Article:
The raw material, marble dust from the quarries of Carrara, combined with the long experience of master craftsmen and highly professional designers, is what makes these artistic creations (statues, small animals, chess) unique: original and high level subjects to be proposed to fans and collectors.

The chess. Artistic creation composed by 32 pieces made with marble dust from the quarries of Carrara, aged and hand-painted with rich details by skilled masters of art.
They reproduce historical, art and fantasy figures, creating an extraordinary atmosphere that immerses players in a dense backdrop of realism.

Chess is a two-player strategy board game played on a checkered board with 64 squares arranged in an 8×8 square grid. Played by millions of people worldwide, chess is believed to be derived from the Indian game chaturanga sometime before the 7th century. Chaturanga is also the likely ancestor of the East Asian strategy games xianggi (Chinese chess), janggi (Korean chess), and shogi (Japanese chess). Chess reached Europe via Persia and Arabia by the 9th century, due to the Umayyad conquest of Hispania. The queen and bishop assumed their current powers in Spain in the late 15th century, and the modern rules were standardized in the 19th century.

Play involves no hidden information. Each player begins with 16 pieces: one king, one queen, two rooks, two knights, two bishops and eight pawns. Each piece type moves differently, with the most powerful being the queen and the least powerful the pawn. The objective is to checkmate the opponent's king by placing it under an inescapable threat of capture. To this end, a player's pieces are used to attack and capture the opponent's pieces, while supporting one another. During the game, play typically involves exchanging pieces for the opponent's similar pieces, and finding and engineering opportunities to trade advantageously or to get a better position. In addition to checkmate, a player wins the game if the opponent resigns, or in a timed game, runs out of time. There are also several ways a game can end in a draw.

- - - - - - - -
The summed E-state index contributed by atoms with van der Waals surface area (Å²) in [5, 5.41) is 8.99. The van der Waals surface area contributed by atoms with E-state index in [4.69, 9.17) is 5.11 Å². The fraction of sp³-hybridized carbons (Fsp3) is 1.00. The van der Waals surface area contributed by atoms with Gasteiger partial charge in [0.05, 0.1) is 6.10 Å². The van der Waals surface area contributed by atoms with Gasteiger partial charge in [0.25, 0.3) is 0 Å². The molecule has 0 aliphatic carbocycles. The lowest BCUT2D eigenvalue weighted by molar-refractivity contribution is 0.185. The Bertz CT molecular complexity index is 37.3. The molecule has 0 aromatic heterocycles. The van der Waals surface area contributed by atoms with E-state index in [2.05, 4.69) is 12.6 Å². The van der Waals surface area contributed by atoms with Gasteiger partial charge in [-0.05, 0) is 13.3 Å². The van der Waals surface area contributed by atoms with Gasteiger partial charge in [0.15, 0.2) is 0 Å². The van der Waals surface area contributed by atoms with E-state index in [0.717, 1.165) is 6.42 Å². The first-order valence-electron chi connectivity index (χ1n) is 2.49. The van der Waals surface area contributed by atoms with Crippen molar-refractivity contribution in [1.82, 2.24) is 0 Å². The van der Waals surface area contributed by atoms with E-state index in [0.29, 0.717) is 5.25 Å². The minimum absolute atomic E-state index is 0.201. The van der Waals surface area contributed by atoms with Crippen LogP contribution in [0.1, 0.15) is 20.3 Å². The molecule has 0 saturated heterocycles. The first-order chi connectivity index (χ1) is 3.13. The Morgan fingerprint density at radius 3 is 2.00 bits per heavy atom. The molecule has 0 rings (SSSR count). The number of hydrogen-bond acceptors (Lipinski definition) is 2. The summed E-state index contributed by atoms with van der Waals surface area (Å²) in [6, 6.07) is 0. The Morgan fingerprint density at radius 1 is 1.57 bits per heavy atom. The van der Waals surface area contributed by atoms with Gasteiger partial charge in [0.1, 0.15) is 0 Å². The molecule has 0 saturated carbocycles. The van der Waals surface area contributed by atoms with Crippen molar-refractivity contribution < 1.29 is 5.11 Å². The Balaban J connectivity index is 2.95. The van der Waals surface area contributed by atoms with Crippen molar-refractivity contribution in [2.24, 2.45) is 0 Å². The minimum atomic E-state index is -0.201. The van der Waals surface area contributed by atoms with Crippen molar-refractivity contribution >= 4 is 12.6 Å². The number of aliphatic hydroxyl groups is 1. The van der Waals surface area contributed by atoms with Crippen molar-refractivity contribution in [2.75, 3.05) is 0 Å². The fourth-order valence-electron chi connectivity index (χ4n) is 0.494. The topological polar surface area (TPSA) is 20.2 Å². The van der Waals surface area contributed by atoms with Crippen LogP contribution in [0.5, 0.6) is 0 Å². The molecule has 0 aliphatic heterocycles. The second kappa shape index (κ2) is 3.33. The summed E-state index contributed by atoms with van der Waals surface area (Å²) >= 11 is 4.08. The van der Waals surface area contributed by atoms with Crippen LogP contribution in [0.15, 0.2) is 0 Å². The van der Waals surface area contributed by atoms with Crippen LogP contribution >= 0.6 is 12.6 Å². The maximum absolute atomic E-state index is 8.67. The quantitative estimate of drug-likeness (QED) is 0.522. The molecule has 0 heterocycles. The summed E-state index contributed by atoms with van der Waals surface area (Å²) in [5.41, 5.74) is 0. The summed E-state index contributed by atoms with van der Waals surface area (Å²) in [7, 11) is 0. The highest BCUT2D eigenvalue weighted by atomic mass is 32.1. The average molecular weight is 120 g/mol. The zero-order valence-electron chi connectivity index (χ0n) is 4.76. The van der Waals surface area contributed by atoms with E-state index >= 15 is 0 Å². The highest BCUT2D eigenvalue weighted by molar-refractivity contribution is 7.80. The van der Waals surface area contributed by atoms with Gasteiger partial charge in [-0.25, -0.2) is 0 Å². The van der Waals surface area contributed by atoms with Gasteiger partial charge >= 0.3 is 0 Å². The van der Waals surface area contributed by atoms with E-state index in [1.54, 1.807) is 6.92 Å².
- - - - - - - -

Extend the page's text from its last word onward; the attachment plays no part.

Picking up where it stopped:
The Maritime Republics (Italian: repubbliche marinare) of the Mediterranean Basin were thalassocratic city-state in Italy and Dalmatia during the Middle Ages. The best known among them were Venice, Genoa, Pisa and Amalfi.

From the 10th century, they built fleets of ships both for their own protection and to support extensive trade networks across the Mediterranean, giving them an essential role in reestablishing contacts between Europe, Asia and Africa, which had been interrupted during the early Middle Ages. These contacts were not only commercial, but also cultural and artistic. They also had an essential role in the Crusades.

The expression "Maritime Republics" refers to the Italian city-state, that since the Middle Ages enjoyed, thanks to its maritime activities, political autonomy and economic prosperity. The economic growth of Europe around the year 1000, together with the hazards of the mainland trading routes, made possible the development of major commercial routes along the Mediterranean coast. The growing independence acquired by some coastal cities gave them a leading role in this development. These cities, exposed to pirate raids (mostly Saracen), organized their own defence, providing themselves substantial war fleets. Thus, in the 10th and 11th centuries they were able to switch to an offensive stance, taking advantage of the rivalry between the Byzantine and Islamic maritime powers and competing with them for the control of commerce and trade routes with Asia and Africa.